As of December 2007, 166 persons were being held under a sentence of death in the state of North Carolina. During the previous seven years under the administration of Governor Mike Easley, twenty-seven capital criminals were executed — the most executions under a single North Carolina governor since the 1940s. Each of these executions was protested by citizens of the state. In May 2003, the North Carolina Senate passed a bill calling for a two-year moratorium on executions to study the integrity of the state's execution process; the N.C. House of Representatives never concurred, keeping the bill from becoming law.
In 2006, following several court orders that executions be monitored by a licensed physician, the North Carolina Medical Board issued a resolution that it would impose sanctions on any doctor who supervised a state execution. The U.S. Supreme Court is currently considering a case involving the constitutionality of execution by the method of lethal injection used in North Carolina, creating a stalemate that has, for the time being, halted all executions in the state and the nation. These developments are continuations of a long history of death penalty controversies.
From the 1726 hanging of Native American George Sennecca in the Colony of the Carolinas to the 2006 lethal injection of Samuel Flippen at Central Prison in Raleigh, 827 lawful executions have been carried out in North Carolina. Throughout this history, the death penalty has made headlines across the state, stirred passions, and raised many questions. Are particular methods of execution humane? How publicly, and under whose jurisdiction, should executions be carried out? Is the death penalty racially biased? Which crimes should be punishable by death? What does the Supreme Court say about the death penalty's constitutionality? Is the death penalty an effective deterrent? What is the role of religion in the debate over capital punishment? How can the rights of victims be honored and preserved in the prosecution of capital crimes? These are but some of the issues that North Carolinians have debated for more than three centuries. Definitive answers to these questions are elusive, but reviewing ways these controversies have played out over time can be instructive.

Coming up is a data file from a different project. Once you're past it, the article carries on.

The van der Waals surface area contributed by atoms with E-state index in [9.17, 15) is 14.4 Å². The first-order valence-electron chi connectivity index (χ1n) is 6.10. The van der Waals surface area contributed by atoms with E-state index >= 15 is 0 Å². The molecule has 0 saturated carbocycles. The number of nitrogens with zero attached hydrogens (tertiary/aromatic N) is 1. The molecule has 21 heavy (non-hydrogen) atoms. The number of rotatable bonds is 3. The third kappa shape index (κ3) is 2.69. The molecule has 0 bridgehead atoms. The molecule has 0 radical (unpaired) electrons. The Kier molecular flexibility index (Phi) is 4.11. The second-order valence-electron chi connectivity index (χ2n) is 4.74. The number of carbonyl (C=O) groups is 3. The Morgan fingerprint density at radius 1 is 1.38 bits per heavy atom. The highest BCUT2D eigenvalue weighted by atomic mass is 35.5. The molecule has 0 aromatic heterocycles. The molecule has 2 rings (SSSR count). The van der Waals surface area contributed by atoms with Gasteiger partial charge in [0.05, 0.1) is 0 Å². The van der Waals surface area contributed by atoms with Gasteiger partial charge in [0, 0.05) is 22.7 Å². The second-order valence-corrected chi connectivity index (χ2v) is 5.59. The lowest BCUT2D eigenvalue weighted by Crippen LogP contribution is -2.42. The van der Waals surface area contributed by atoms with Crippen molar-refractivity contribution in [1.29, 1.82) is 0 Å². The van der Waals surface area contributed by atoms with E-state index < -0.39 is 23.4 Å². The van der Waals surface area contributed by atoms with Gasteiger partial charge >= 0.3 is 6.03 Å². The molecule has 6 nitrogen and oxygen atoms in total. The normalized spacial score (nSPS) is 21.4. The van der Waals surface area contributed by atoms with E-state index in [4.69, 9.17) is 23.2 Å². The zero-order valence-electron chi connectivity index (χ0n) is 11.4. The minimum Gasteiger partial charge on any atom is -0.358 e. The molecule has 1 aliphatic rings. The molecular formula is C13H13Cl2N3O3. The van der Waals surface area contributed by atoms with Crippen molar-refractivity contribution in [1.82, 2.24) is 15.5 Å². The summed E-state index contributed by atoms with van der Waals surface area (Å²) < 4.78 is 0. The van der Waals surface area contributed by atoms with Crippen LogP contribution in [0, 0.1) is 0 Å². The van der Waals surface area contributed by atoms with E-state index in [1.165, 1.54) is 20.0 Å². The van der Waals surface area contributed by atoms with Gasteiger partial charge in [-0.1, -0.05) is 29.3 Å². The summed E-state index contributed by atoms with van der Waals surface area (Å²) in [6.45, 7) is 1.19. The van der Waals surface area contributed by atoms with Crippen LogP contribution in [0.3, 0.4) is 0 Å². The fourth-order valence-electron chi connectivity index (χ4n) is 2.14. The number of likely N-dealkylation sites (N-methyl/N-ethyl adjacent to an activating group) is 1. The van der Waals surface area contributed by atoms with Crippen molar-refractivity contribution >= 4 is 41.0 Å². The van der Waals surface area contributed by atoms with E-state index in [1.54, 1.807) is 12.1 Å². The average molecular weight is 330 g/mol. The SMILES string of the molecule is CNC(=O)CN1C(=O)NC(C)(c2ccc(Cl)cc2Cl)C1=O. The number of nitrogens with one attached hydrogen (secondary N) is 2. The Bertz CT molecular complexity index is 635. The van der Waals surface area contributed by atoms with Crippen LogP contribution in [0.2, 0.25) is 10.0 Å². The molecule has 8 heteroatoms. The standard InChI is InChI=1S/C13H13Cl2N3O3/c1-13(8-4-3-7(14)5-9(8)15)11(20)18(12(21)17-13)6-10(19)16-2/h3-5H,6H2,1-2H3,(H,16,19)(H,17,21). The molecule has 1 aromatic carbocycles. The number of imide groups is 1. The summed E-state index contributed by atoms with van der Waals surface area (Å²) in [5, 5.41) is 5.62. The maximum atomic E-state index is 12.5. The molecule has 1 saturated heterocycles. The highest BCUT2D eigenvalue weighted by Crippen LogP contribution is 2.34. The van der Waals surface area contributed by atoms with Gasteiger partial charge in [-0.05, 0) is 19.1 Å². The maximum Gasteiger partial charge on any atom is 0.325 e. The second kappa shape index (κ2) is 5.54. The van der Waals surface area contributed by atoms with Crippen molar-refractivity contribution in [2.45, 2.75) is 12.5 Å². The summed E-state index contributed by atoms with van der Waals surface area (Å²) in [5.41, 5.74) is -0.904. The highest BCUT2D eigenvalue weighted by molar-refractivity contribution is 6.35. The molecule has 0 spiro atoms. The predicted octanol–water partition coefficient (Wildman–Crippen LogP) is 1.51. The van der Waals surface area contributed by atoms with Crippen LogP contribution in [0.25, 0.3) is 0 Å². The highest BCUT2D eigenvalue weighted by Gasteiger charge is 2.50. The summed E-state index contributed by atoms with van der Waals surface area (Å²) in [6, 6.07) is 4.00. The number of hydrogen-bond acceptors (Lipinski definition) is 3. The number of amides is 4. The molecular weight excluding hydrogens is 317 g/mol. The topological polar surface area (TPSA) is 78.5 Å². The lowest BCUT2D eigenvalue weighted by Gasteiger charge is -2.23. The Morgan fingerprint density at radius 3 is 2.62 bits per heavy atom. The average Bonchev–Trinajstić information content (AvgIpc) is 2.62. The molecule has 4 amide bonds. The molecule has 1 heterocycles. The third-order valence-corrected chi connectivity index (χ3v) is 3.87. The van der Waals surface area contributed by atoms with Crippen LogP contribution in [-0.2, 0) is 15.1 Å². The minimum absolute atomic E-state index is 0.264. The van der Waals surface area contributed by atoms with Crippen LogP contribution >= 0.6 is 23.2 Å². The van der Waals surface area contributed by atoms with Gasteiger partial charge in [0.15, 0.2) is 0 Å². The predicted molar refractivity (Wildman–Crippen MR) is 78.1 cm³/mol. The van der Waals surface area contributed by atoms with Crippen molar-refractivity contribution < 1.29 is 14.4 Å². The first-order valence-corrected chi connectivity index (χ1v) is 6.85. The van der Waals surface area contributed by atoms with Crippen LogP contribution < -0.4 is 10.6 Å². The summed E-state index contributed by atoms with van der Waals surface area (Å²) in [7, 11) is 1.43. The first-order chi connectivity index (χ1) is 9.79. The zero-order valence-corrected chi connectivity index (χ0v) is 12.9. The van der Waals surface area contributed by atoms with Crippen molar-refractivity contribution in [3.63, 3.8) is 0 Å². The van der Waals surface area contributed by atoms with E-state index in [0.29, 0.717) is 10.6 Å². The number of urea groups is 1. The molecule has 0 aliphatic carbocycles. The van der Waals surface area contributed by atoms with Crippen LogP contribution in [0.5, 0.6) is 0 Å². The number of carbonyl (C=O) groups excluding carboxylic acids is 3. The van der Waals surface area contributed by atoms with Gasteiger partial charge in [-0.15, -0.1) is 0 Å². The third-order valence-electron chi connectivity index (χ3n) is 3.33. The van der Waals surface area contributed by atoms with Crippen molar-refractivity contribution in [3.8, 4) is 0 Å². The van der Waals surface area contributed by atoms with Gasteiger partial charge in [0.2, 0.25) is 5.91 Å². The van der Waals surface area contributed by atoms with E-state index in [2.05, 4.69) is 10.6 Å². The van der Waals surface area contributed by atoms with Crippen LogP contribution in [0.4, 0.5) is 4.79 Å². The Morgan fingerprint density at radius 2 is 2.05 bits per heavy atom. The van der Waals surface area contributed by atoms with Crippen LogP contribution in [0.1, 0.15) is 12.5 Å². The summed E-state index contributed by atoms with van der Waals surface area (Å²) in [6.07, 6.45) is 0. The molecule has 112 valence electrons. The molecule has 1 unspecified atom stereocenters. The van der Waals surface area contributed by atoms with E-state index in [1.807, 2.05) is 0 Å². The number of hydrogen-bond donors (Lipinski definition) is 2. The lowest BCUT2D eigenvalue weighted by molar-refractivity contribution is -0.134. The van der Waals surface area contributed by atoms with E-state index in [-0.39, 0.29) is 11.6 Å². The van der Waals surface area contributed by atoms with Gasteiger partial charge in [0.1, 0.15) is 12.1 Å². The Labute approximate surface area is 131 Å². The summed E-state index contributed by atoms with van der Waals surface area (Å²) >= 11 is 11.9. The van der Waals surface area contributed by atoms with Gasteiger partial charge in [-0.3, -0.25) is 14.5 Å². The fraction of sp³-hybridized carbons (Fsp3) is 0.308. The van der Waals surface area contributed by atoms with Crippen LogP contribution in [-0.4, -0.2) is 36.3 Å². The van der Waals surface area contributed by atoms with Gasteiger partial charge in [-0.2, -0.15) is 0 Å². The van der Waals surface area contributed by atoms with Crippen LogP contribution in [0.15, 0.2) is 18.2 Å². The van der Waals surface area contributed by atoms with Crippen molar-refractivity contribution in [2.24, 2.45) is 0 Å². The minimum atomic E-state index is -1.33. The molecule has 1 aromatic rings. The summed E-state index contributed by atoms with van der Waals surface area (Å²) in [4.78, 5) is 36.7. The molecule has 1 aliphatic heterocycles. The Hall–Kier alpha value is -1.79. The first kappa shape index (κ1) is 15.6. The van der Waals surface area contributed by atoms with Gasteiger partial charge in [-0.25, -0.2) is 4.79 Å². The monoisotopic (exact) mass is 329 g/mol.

The purpose of this exhibit is to provide historical context for controversies surrounding the death penalty in North Carolina, featuring materials from various collections of the University of North Carolina Library. We present text, timelines, and selected documents and images, hoping to help frame a debate that can get beyond sensational headlines, political rhetoric, and inflamed emotion.
This presentation of the history of the death penalty in North Carolina is divided into seven main threads of controversy: public access, method, victims' rights, race, politics, legality, and religion. We also present a timeline for further context, divided into three main eras: early history from the colonial period to 1910, when the state assumed responsibility for capital punishment from local jurisdictions; the six decades leading up to the landmark 1972 Supreme Court decision in Furman v. Georgia; and "the post-Furman era" from 1972 to the present.
As curators of this exhibit, we have attempted to maintain neutrality in presenting death penalty controversies. This has proved challenging, of course, since historical objectivity is notoriously difficult, and because even the vast holdings of our libraries are limited, as are available time and space. We encourage readers of this guide to go beyond our work, and to that end we have made every attempt to document our sources and to provide references for further study.
Biff Hollingsworth & Tim West, 2008